Public Health notes: the flu, you

  • Published
  • By Maj. Trinette Flowers-Torres
  • 22nd Medical Group
According to the Center for Disease Control and Prevention, 20 children under the age of 18 have died because of the seasonal flu, 2,257 people had been hospitalized with flu symptoms through the end of 2012, and all fifty states have reported a significant increase in the number of influenza-like-illness and respiratory syncytial virus cases.

Kansas has been identified as a state with a high incidence of ILI activity and it is probably safe to say that you or someone you know has been sick with some of the symptoms of the flu: fever, fatigue, sore throat and muscle aches.

The flu is a contagious respiratory illness caused by influenza viruses that infect the nose, throat and lungs. It can cause mild to severe illness and may lead to death if not treated in time. The best way to prevent the flu is by getting a flu vaccine each year.

People who have the flu often feel some or all of these signs and symptoms:
  • Fever or feeling feverish/chills. It's important to note that not everyone with flu will have a fever.
  • Cough
  • Sore throat
  • Runny or stuffy nose
  • Muscle or body aches
  • Headaches
  • Fatigue
  • Some people may have vomiting and diarrhea, though this is more common in children than adults.
Certain segments of the population are more susceptible to and are at greater risk for serious complications if they get the flu. This includes older people, young children, pregnant women and people with medical conditions such as but not limited to, asthma, diabetes or heart disease, and persons who live or work in facilities like nursing homes, student dorms and schools.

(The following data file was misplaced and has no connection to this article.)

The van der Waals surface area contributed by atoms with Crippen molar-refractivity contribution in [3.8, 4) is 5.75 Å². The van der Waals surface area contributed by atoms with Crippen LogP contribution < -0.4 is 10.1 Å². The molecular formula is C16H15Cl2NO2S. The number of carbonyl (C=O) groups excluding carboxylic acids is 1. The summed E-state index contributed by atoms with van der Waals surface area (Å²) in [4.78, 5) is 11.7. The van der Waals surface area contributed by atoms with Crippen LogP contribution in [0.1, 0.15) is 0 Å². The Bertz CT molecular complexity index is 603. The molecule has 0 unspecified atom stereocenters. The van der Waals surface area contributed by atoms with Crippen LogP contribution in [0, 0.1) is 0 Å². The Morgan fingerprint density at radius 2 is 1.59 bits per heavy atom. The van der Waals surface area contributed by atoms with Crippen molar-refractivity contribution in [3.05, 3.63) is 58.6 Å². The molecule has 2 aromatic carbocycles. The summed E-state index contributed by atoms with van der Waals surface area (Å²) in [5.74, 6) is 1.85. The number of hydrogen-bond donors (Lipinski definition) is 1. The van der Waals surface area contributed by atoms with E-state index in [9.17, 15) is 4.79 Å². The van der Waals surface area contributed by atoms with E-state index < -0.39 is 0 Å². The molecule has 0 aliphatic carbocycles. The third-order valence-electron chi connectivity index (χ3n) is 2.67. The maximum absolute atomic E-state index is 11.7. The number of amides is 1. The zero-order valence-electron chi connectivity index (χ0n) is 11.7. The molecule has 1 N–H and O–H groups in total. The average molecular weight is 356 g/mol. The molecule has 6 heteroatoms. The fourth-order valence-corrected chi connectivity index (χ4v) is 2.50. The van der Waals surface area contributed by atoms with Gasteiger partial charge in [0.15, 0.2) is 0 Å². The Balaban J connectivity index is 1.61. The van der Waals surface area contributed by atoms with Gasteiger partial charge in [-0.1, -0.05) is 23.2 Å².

The influenza virus may be transmitted three ways:
  1. Direct transmission: when an infected person sneezes directly into the eyes, nose or mouth of another person;
  2. Hand to eye, hand to nose, or hand to mouth transmission either from a contaminated surface or direct contact, such as shaking hands;
  3. Airborne route: when a person inhales the airborne spray produced when an infected person coughs or sneezes.
To stop the spread of the flu, you must stop the chain of infection.

Prevention methods, in addition to the flu vaccine, include:
  • practice cough etiquette -cover your nose and when you cough or sneeze;
  • practice hand hygiene - wash hands often with soap and water;
  • use hand sanitizer if soap and water are not available;
  • avoid touching your eyes, nose and mouth as this is how germs are spread;
  • try to avoid close contact with sick people.
If you develop the flu or illness that you feel is serious, please contact your medical provider.

The 22nd Medical Group's appointment line is (316) 759-6300 (commercial) or 743-6300 (DSN). The clinic is open Monday, Wednesday and Friday, 7:30 a.m. to 4:30 p.m., and Tuesday and Thursday, 8:15 a.m. to 4:30 p.m. The clinic is closed on Federal Holidays, down days and every third Friday of the month at noon for training.

Visit the CDC's website to find out more about the 2012-2013 flu season or contact the 22nd MDG Public Health office at (316) 759- 5167 (commercial) or 759-5167 (DSN).